This month on our blog: the characters of the revelation group of the year, Auryn
A Spanish boy band formed in 2011 with British influences from groups like Coldplay and Take That. ¡What a mix! Although a Spanish group, they sing in English and are innovative because they’ve broken away from the stereotype of the Spaniards who only know their language, don’t speak English and have no conscience of other languages. Moreover, it looks like they have taken over One Direction, a band of international success.
In Spain they are a whole new movement: more than 40 concerts in the last few months, thousands of followers on social media and musical quality; the originality of the songs and their aesthetics make the band join the team of artists at one of the biggest record labels in the world, WARNER MUSIC SPAIN.
Dani Fernández, Carlos Marco, Blas Cantó, David Lafuente and Álvaro Gango are the members of Auryn: a group that brings our youngsters closer to music, rhythm and, what’s most important to us, the world of languages. Young Spaniards progressively understand and speak more English, and open their ears to non-Hispanic sounds; not only with foreign groups, but also with those which belong to our own country. This group is the perfect ambassador of the Spanish scene due to the curious mix of the regions within the Spanish peninsula which the members come from: Ciudad Real, Alicante, Murcia, Granada and Madrid. It is a great pride that our youngsters are successful around the world whilst enhancing other people’s interest to understand another language.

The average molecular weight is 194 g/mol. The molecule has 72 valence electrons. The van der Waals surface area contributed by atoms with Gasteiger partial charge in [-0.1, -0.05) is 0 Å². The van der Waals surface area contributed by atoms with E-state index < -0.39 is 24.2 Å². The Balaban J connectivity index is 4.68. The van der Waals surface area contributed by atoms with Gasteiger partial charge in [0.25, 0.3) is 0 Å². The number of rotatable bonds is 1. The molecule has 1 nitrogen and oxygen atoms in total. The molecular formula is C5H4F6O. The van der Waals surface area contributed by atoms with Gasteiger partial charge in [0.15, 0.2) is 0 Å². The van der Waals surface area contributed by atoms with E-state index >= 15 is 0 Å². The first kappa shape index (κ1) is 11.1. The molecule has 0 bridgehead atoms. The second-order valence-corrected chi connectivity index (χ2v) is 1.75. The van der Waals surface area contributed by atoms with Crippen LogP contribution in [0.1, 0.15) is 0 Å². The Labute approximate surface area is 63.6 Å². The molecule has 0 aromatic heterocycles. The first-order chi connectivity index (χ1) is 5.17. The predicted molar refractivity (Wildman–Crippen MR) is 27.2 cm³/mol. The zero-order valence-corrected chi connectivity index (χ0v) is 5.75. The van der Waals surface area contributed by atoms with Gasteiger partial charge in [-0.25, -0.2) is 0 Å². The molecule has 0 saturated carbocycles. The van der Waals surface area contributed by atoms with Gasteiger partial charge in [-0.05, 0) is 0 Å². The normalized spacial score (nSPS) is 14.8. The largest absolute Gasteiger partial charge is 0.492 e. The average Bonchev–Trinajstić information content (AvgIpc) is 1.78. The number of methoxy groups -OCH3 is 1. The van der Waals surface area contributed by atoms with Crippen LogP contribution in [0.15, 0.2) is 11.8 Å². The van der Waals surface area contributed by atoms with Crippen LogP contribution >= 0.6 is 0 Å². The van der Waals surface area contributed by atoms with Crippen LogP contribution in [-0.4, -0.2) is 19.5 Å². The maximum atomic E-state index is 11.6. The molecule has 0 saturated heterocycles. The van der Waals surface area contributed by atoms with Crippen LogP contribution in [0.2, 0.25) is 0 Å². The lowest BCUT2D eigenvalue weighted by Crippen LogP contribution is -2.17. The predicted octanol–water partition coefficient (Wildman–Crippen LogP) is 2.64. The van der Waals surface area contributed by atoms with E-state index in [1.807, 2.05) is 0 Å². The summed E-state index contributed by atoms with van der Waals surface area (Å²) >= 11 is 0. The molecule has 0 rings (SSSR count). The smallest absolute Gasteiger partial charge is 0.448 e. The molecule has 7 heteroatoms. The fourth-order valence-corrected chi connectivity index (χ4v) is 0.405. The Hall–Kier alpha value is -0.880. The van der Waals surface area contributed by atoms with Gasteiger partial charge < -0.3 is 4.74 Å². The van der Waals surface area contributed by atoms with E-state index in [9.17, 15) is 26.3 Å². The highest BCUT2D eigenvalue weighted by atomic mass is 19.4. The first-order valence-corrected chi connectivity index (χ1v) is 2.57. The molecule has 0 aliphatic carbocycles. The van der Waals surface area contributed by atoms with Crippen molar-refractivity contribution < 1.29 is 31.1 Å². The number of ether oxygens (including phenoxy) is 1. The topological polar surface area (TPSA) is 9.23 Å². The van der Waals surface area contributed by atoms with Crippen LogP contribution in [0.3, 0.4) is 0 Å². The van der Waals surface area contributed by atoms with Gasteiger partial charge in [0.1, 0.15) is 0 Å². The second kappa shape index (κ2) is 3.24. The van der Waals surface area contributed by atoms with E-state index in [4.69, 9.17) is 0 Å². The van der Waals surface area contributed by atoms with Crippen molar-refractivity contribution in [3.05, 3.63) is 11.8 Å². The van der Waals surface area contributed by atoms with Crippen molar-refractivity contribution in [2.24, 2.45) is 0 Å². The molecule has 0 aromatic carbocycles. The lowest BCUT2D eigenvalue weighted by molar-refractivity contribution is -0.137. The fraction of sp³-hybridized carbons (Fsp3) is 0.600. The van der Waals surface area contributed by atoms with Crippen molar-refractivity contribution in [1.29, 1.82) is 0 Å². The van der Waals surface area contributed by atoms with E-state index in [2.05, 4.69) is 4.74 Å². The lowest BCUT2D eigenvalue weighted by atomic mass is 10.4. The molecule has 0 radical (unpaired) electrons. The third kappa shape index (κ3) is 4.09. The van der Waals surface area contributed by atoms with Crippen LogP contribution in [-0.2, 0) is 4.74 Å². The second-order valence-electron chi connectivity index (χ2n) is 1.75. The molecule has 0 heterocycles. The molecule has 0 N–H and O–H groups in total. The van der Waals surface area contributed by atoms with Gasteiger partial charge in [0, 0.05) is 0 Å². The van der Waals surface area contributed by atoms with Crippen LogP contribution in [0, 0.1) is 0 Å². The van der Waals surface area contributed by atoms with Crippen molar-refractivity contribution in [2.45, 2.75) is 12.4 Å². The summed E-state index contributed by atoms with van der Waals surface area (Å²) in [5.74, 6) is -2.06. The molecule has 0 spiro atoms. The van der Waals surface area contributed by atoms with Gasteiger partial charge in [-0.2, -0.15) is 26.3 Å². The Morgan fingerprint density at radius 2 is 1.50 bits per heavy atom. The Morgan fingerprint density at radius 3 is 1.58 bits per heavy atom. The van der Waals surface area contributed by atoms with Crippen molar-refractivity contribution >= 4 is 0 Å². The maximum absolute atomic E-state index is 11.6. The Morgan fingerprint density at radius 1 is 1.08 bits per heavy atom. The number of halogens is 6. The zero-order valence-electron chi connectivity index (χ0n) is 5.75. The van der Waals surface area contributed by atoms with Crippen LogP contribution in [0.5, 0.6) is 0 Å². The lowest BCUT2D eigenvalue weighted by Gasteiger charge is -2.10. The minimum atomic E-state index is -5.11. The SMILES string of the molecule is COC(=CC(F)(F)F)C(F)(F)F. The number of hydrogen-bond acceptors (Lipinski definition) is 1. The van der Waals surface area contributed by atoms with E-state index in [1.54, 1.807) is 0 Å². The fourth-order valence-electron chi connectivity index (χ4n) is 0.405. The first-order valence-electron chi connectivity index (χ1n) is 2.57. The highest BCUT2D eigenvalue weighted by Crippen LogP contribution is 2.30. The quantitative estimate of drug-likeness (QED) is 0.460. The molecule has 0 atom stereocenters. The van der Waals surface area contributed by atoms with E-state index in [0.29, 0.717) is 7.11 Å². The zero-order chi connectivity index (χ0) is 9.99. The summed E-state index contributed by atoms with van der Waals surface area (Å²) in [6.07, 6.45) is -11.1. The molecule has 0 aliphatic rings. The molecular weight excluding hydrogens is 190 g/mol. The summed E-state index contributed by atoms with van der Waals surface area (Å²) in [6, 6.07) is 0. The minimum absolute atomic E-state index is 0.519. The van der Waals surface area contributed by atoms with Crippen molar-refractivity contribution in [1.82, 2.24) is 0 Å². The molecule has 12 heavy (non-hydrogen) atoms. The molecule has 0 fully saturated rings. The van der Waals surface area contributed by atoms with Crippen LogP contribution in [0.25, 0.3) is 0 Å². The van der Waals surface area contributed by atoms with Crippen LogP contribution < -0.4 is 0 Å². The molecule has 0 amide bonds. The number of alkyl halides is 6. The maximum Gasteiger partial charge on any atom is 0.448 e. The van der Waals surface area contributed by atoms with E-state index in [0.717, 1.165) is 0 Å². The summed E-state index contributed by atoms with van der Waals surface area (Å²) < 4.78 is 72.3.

The group has just released their most popular single: DON’T GIVE UP MY GAME, a song about a young love story that plays everywhere and brings teenagers closer to English pop music of all times. The boom of Spanish bands with good looking men which would bring very similar songs with our typical Spanish sounds has long been left behind; bands like ‘Los pecos’, ‘La Guardia’, ‘Danza Invisible’ and ‘Hombres G’, to set just a few examples have become a part of Spanish music history and have left a trace with their popular melodies; but now it appears that we’re going further and our youngsters are increasingly able to speak or understand English.
Thanks to this and to groups like them, we all now have the world within reach. Welcome to media globalisation!